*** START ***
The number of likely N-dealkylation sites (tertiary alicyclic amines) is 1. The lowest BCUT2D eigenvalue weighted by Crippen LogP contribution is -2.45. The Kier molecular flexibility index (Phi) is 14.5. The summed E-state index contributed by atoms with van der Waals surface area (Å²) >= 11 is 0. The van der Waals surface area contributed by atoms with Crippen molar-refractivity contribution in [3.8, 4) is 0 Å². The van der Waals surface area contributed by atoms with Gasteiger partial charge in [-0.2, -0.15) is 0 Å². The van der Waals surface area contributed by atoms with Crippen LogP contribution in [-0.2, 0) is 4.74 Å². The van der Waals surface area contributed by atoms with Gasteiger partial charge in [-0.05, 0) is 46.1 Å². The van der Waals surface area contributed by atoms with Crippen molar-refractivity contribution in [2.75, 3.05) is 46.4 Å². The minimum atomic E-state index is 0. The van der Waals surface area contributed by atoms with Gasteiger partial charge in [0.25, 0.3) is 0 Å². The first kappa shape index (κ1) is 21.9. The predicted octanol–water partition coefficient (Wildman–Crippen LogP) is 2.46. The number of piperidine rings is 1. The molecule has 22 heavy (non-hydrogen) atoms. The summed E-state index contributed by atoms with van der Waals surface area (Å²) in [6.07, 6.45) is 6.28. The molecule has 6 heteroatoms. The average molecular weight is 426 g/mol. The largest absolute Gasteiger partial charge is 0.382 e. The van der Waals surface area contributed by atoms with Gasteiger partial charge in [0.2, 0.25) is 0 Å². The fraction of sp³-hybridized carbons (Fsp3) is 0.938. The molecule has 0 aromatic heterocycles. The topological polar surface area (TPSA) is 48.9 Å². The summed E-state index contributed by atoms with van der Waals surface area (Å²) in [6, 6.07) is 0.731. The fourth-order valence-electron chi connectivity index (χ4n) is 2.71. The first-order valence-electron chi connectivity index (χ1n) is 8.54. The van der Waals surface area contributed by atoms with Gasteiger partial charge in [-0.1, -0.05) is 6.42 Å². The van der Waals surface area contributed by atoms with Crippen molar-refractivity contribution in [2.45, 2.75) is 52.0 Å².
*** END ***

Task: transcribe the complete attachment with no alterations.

The number of likely N-dealkylation sites (tertiary alicyclic amines) is 1. The lowest BCUT2D eigenvalue weighted by Crippen LogP contribution is -2.45. The Kier molecular flexibility index (Phi) is 14.5. The summed E-state index contributed by atoms with van der Waals surface area (Å²) >= 11 is 0. The van der Waals surface area contributed by atoms with Crippen molar-refractivity contribution in [3.8, 4) is 0 Å². The van der Waals surface area contributed by atoms with Gasteiger partial charge in [-0.2, -0.15) is 0 Å². The van der Waals surface area contributed by atoms with Crippen LogP contribution in [-0.2, 0) is 4.74 Å². The van der Waals surface area contributed by atoms with Gasteiger partial charge in [-0.05, 0) is 46.1 Å². The van der Waals surface area contributed by atoms with Crippen molar-refractivity contribution in [2.75, 3.05) is 46.4 Å². The minimum atomic E-state index is 0. The van der Waals surface area contributed by atoms with Gasteiger partial charge in [0.25, 0.3) is 0 Å². The first kappa shape index (κ1) is 21.9. The predicted octanol–water partition coefficient (Wildman–Crippen LogP) is 2.46. The number of piperidine rings is 1. The molecule has 22 heavy (non-hydrogen) atoms. The summed E-state index contributed by atoms with van der Waals surface area (Å²) in [6.07, 6.45) is 6.28. The molecule has 6 heteroatoms. The average molecular weight is 426 g/mol. The largest absolute Gasteiger partial charge is 0.382 e. The van der Waals surface area contributed by atoms with Gasteiger partial charge in [0.2, 0.25) is 0 Å². The fraction of sp³-hybridized carbons (Fsp3) is 0.938. The molecule has 0 aromatic heterocycles. The topological polar surface area (TPSA) is 48.9 Å². The summed E-state index contributed by atoms with van der Waals surface area (Å²) in [6, 6.07) is 0.731. The fourth-order valence-electron chi connectivity index (χ4n) is 2.71. The first-order valence-electron chi connectivity index (χ1n) is 8.54. The van der Waals surface area contributed by atoms with Gasteiger partial charge in [-0.1, -0.05) is 6.42 Å². The van der Waals surface area contributed by atoms with Crippen molar-refractivity contribution in [2.45, 2.75) is 52.0 Å².